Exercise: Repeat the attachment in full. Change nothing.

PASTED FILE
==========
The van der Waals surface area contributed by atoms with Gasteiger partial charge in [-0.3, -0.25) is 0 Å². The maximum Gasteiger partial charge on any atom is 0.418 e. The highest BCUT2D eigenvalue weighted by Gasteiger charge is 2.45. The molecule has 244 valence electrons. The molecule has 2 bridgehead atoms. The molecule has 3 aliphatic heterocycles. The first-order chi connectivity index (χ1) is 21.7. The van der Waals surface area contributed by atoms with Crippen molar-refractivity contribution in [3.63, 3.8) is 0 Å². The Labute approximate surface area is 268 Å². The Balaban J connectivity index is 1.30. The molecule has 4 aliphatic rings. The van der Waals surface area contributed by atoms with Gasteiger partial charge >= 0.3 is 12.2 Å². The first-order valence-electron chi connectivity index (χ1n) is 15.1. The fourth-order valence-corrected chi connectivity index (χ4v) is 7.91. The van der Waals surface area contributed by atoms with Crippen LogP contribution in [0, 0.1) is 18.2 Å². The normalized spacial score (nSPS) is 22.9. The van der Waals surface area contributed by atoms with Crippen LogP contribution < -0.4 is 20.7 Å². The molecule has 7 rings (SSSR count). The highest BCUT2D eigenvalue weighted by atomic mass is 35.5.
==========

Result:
The van der Waals surface area contributed by atoms with Gasteiger partial charge in [-0.3, -0.25) is 0 Å². The maximum Gasteiger partial charge on any atom is 0.418 e. The highest BCUT2D eigenvalue weighted by Gasteiger charge is 2.45. The molecule has 244 valence electrons. The molecule has 2 bridgehead atoms. The molecule has 3 aliphatic heterocycles. The first-order chi connectivity index (χ1) is 21.7. The van der Waals surface area contributed by atoms with Crippen molar-refractivity contribution in [3.63, 3.8) is 0 Å². The Labute approximate surface area is 268 Å². The Balaban J connectivity index is 1.30. The molecule has 4 aliphatic rings. The van der Waals surface area contributed by atoms with Gasteiger partial charge >= 0.3 is 12.2 Å². The first-order valence-electron chi connectivity index (χ1n) is 15.1. The fourth-order valence-corrected chi connectivity index (χ4v) is 7.91. The van der Waals surface area contributed by atoms with Crippen LogP contribution in [0, 0.1) is 18.2 Å². The normalized spacial score (nSPS) is 22.9. The van der Waals surface area contributed by atoms with Crippen LogP contribution < -0.4 is 20.7 Å². The molecule has 7 rings (SSSR count). The highest BCUT2D eigenvalue weighted by atomic mass is 35.5.